Pros & Cons of Permanent Concealer - The Procedure Is Not for Everyone
Women haunted by dark shadows under their eyes that make them look constantly tired are now resorting to a new procedure that promises a permanent solution.
Perception and image are everything in the personal and professional aspects of contemporary life. Deep, dark shadows under the eyes convey an impression of sleeplessness, weariness, and lack of energy.
Many men and women resort to layers of cosmetics -- concealers, foundation, and face powder to erase the dark pigmented shadows under their eyes. Now a new procedure called Permanent Concealer is gaining traction, but it may not be as permanent as it sounds, and it may not be suitable for everyone.
Woman applying concealer. | Source: Getty Images
From time out of mind, women have been combating those dreaded under-eye shadows in a variety of ways to get a more even skin tone: cucumber slices soaked in milk, cold tea bags, and of course, concealer, a lot of concealer.
Patients can expect swelling, discoloration, and in some circumstances, scarring, bruising, and even an allergic reaction to the pigment.
With tattoo-like procedures becoming common in the cosmetic world, such as eyebrow, eyeliner, and lip liner tattoos, not to mention micro blading, it was inevitable that permanent concealer would join the list. Permanent concealer procedures are applied to facial scarring; now those panda eyes are on the list.
Young woman applying facial cream. | Source: Getty Images
The Permanent Concealer Procedure
Brazilian tattoo artist Rodolpho Torres first developed a permanent concealer. Torres has been applying skin-toned pigments to correct scarring, aid the reconstruction of women who have undergone mastectomies, and eradicate stretch marks.
Now he's developed a new micro-pigmentation technique for the delicate under-eye area. The first step of the procedure involves the creation of a pigment that matches the clients' skin tone exactly.
“It’s not micro pigmentation, it’s a tattoo. You can live a normal life and expose it to sunlight knowing that your skin will not become stained."
Permanent Concealer Is Not Permanent
However, permanent concealer is not that permanent. The pigment will last for two to three years before it needs to be touched up, and since it is a tattoo and the color is applied with needles to a particularly sensitive area of the body, it is painful.
People may ask how painful it is, and the answer is, a little more painful than a tattoo on other areas of the body where the skin is naturally thicker. A technician will apply a topical anesthetic to the very thin, sensitive under-eye area before tattooing, but discomfort is inevitable.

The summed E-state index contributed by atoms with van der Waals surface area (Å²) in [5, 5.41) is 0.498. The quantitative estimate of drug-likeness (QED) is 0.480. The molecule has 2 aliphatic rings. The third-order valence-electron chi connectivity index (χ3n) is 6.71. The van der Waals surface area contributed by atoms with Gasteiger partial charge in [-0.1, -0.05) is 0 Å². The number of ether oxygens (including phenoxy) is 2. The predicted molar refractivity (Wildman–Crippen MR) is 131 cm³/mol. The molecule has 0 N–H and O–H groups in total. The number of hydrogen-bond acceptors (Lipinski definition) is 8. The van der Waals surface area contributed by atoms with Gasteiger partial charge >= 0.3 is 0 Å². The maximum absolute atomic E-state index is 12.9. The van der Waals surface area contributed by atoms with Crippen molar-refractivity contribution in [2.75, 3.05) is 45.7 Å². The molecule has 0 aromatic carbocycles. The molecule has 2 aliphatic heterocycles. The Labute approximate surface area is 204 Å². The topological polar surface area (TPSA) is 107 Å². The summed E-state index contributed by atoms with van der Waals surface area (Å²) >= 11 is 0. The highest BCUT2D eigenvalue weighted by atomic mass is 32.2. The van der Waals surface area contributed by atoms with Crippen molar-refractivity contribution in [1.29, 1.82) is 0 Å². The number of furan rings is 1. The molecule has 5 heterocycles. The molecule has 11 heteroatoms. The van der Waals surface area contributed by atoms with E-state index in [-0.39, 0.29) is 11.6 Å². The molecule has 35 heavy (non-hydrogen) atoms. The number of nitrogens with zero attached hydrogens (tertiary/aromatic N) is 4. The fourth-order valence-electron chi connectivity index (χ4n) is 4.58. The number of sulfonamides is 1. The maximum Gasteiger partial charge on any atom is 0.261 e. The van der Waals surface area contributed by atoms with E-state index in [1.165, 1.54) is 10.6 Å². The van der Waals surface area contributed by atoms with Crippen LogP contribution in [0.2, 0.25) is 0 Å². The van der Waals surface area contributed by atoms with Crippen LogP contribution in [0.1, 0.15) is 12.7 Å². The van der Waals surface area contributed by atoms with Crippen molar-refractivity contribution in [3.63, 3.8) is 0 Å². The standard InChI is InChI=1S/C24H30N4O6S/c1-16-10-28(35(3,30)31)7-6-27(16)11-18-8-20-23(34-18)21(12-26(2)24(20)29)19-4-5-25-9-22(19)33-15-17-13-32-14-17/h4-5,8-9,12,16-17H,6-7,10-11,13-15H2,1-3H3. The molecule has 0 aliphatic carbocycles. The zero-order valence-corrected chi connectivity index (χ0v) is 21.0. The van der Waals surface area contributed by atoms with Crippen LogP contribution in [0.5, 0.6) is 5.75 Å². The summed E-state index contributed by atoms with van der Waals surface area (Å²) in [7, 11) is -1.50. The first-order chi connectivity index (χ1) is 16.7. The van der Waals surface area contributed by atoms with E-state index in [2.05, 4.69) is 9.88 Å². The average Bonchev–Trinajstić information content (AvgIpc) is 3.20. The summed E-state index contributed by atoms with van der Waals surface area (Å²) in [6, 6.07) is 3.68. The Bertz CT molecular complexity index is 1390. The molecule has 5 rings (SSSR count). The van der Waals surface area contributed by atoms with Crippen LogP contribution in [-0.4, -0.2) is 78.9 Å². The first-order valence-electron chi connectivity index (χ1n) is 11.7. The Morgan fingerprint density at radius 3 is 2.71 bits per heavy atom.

Permanent Concealer Is Not for Everyone
Permanent concealer applied by qualified technicians under sterile conditions is reasonably safe. Still, because it is such a sensitive area, there can be some swelling and, like any other tattoo, a risk of infection.
Some doctors feel that infection so close to the eyes can place sight at risk. Also, our skin color changes according to the season and as we age, but the injected pigment won't, so the cosmetic results may not be what the patient expected in the long term.
Patients can expect swelling, discoloration, and in some circumstances, scarring, bruising, and even an allergic reaction to the pigment that will be more or less severe depending on the person's sensitivity. Older women should avoid the procedure because their skin is looser and more fragile.
The Skin Needs to Heal After the Procedure
After the procedure, the recommended precautions should be taken, such as keeping the area clean, applying an ointment or an antibiotic cream, and staying out of the sun until the skin has healed. After the skin has healed, sunblock should be used on the face to prevent skin tone differentiations from the applied pigment.
Permanent concealer is a new procedure, and it may be trendy, but there are some contraindications and safe alternatives. Before jumping on the bandwagon, it is advisable to wait and see the long-term effects of the procedure.
Cosmetic work is not for everyone, including Pink, who previously spoke about her aversion to body-altering procedures. Even though the singer won't mind her nose being different, she prefers aging naturally, even if it feels a little "weird."
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